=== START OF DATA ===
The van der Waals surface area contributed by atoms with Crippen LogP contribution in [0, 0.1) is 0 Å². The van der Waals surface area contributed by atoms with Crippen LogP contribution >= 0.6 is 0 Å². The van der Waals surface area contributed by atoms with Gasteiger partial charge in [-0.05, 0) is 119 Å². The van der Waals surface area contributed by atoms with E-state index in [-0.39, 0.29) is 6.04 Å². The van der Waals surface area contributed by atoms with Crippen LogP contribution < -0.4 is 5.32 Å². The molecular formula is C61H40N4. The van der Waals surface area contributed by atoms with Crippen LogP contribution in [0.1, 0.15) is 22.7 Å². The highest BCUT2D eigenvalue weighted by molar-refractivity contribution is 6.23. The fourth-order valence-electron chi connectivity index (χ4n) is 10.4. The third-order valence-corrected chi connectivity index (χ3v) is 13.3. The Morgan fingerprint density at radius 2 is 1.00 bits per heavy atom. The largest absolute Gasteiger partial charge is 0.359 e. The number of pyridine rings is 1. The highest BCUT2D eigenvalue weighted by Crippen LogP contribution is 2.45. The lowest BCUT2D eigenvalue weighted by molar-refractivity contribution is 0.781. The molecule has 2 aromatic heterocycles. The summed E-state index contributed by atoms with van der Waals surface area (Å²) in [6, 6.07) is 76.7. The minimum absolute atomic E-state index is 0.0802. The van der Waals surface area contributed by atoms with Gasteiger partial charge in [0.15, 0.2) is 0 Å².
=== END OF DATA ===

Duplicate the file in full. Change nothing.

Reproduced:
The van der Waals surface area contributed by atoms with Crippen LogP contribution in [0, 0.1) is 0 Å². The van der Waals surface area contributed by atoms with Crippen LogP contribution >= 0.6 is 0 Å². The van der Waals surface area contributed by atoms with Gasteiger partial charge in [-0.05, 0) is 119 Å². The van der Waals surface area contributed by atoms with E-state index in [-0.39, 0.29) is 6.04 Å². The van der Waals surface area contributed by atoms with Crippen LogP contribution < -0.4 is 5.32 Å². The molecular formula is C61H40N4. The van der Waals surface area contributed by atoms with Crippen LogP contribution in [0.1, 0.15) is 22.7 Å². The highest BCUT2D eigenvalue weighted by molar-refractivity contribution is 6.23. The fourth-order valence-electron chi connectivity index (χ4n) is 10.4. The third-order valence-corrected chi connectivity index (χ3v) is 13.3. The Morgan fingerprint density at radius 2 is 1.00 bits per heavy atom. The largest absolute Gasteiger partial charge is 0.359 e. The number of pyridine rings is 1. The highest BCUT2D eigenvalue weighted by Crippen LogP contribution is 2.45. The lowest BCUT2D eigenvalue weighted by molar-refractivity contribution is 0.781. The molecule has 2 aromatic heterocycles. The summed E-state index contributed by atoms with van der Waals surface area (Å²) in [6, 6.07) is 76.7. The minimum absolute atomic E-state index is 0.0802. The van der Waals surface area contributed by atoms with Gasteiger partial charge in [0.15, 0.2) is 0 Å².